By Bobby Harrison/NEMS Daily Journal
JACKSON – State Sen. Hob Bryan, D-Amory, says a bipartisan consensus has developed in the House and Senate that additional funds are needed for public education despite the current budget crisis.
“All of us understand public education will be underfunded… but we don’t have to underfund public education to the extent being discussed,” said Bryan, who spoke Monday at the Mississippi State University Stennis Institute of Government/capitol press corps luncheon.
Bryan said strong majorities – including Democrats and some Republicans – in both chambers have voted in favor of more funding for public education than advocated by Republican Gov. Haley Barbour and the Senate leadership.
He said a major challenge when the Legislature returns on April 20 to try to enact a budget for the upcoming fiscal year will be to maintain the additional $30 million for public education that passed the Senate earlier this session over the objections of that chamber’s leadership.
“Even then, it will leave public schools underfunded – well over $100 million,” said Bryan, who chairs the Senate Public Health Committee. But he said the additional money will make “a major difference for school districts trying to limp through this next school year.”
Barbour, citing a dramatic downturn in tax collections, has cut nearly $500 million from state agencies, including $312 million from kindergarten through higher education. Bryan said the 9.5 percent cut was an over-reaction from Barbour because the state has cash reserves totaling about $750 million.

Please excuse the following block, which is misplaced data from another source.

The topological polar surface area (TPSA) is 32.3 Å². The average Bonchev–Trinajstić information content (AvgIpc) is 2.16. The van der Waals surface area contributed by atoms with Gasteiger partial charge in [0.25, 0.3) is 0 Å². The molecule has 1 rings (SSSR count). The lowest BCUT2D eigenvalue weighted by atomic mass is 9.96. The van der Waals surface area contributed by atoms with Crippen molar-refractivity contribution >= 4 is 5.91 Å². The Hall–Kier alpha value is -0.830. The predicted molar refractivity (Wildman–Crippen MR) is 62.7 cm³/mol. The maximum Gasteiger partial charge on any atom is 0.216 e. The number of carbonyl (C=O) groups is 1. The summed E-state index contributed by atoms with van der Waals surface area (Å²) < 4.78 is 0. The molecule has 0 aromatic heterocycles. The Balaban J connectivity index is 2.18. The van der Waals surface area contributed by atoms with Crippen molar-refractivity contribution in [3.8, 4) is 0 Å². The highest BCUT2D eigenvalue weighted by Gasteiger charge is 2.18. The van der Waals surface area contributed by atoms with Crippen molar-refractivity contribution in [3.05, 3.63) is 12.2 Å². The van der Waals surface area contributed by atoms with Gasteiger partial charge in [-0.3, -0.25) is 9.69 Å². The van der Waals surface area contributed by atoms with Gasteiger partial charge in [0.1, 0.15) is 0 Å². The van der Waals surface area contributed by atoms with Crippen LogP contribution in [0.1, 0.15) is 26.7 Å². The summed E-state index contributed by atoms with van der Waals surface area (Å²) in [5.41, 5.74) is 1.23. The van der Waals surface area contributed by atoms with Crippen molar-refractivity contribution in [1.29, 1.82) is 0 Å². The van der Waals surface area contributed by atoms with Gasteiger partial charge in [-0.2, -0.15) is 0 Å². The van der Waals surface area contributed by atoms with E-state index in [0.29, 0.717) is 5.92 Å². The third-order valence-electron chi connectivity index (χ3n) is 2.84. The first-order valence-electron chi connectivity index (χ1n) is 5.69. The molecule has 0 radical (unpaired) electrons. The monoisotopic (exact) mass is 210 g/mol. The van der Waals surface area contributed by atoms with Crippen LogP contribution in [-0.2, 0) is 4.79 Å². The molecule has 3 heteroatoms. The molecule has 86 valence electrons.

Bryan, like House Public Health Chair Steve Holland, D-Plantersille, also was critical of Barbour for cutting $14 million from the reimbursement rates to health care providers who treat Medicaid patients to cover a deficit.
“We are beating up on the very people we rely on to provide good, reliable care to Medicaid recipients,” Bryan said. Barbour’s Division of Medicaid has announced plans to cut the reimbursement rates to health care providers, such as doctors and dentists, for the final three months of the fiscal year to deal with the shortfall.
The House has proposed to make up for the deficit out of reserve funds, but Senate Appropriations Chair Alan Nunnelee, R-Tupelo, said he does not intend to take up the legislation.
Barbour and Nunnelee have been reluctant to take as much money from reserve funds to deal with the current budget crisis as has been advocated by Bryan and other legislators. Barbour said the reserve money is needed to deal with future budget woes.
A cut of $14 million will mean a loss of about $75 million in matching federal funds.
Contact Bobby Harrison at (601) 353-3119 or email@example.com.